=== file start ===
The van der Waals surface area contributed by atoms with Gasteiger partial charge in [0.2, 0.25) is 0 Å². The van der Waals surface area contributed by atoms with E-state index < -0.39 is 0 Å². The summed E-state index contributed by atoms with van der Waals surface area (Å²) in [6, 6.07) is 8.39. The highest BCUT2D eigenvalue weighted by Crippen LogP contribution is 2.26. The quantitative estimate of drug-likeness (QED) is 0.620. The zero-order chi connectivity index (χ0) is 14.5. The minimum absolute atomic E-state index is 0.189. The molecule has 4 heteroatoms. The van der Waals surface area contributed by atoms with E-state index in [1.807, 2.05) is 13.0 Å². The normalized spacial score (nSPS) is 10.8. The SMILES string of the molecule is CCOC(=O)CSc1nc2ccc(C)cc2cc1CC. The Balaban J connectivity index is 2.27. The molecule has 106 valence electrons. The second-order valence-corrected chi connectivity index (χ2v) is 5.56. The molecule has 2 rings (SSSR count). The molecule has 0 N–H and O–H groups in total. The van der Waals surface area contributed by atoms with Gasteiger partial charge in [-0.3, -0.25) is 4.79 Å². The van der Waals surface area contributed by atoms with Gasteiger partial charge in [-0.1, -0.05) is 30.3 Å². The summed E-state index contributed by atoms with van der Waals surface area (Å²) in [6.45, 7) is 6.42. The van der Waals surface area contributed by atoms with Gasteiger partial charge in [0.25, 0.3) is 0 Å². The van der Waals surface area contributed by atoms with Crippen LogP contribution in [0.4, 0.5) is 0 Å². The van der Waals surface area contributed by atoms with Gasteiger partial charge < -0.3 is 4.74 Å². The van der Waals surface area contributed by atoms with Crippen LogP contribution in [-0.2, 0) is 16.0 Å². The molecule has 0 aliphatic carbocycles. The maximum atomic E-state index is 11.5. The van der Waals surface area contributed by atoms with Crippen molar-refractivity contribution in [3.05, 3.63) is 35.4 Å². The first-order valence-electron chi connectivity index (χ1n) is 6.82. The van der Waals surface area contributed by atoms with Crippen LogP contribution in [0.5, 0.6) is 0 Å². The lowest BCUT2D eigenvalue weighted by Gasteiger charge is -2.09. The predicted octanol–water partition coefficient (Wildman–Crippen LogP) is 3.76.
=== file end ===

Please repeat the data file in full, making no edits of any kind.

The van der Waals surface area contributed by atoms with Gasteiger partial charge in [0.2, 0.25) is 0 Å². The van der Waals surface area contributed by atoms with E-state index < -0.39 is 0 Å². The summed E-state index contributed by atoms with van der Waals surface area (Å²) in [6, 6.07) is 8.39. The highest BCUT2D eigenvalue weighted by Crippen LogP contribution is 2.26. The quantitative estimate of drug-likeness (QED) is 0.620. The zero-order chi connectivity index (χ0) is 14.5. The minimum absolute atomic E-state index is 0.189. The molecule has 4 heteroatoms. The van der Waals surface area contributed by atoms with E-state index in [1.807, 2.05) is 13.0 Å². The normalized spacial score (nSPS) is 10.8. The SMILES string of the molecule is CCOC(=O)CSc1nc2ccc(C)cc2cc1CC. The Balaban J connectivity index is 2.27. The molecule has 106 valence electrons. The second-order valence-corrected chi connectivity index (χ2v) is 5.56. The molecule has 2 rings (SSSR count). The molecule has 0 N–H and O–H groups in total. The van der Waals surface area contributed by atoms with Gasteiger partial charge in [-0.3, -0.25) is 4.79 Å². The van der Waals surface area contributed by atoms with Gasteiger partial charge in [-0.1, -0.05) is 30.3 Å². The summed E-state index contributed by atoms with van der Waals surface area (Å²) in [6.45, 7) is 6.42. The van der Waals surface area contributed by atoms with Gasteiger partial charge in [0.25, 0.3) is 0 Å². The van der Waals surface area contributed by atoms with Crippen LogP contribution in [0.4, 0.5) is 0 Å². The van der Waals surface area contributed by atoms with Gasteiger partial charge < -0.3 is 4.74 Å². The van der Waals surface area contributed by atoms with Crippen LogP contribution in [-0.2, 0) is 16.0 Å². The molecule has 0 aliphatic carbocycles. The maximum atomic E-state index is 11.5. The van der Waals surface area contributed by atoms with Crippen molar-refractivity contribution in [3.05, 3.63) is 35.4 Å². The first-order valence-electron chi connectivity index (χ1n) is 6.82. The van der Waals surface area contributed by atoms with Crippen LogP contribution in [0.5, 0.6) is 0 Å². The lowest BCUT2D eigenvalue weighted by Gasteiger charge is -2.09. The predicted octanol–water partition coefficient (Wildman–Crippen LogP) is 3.76.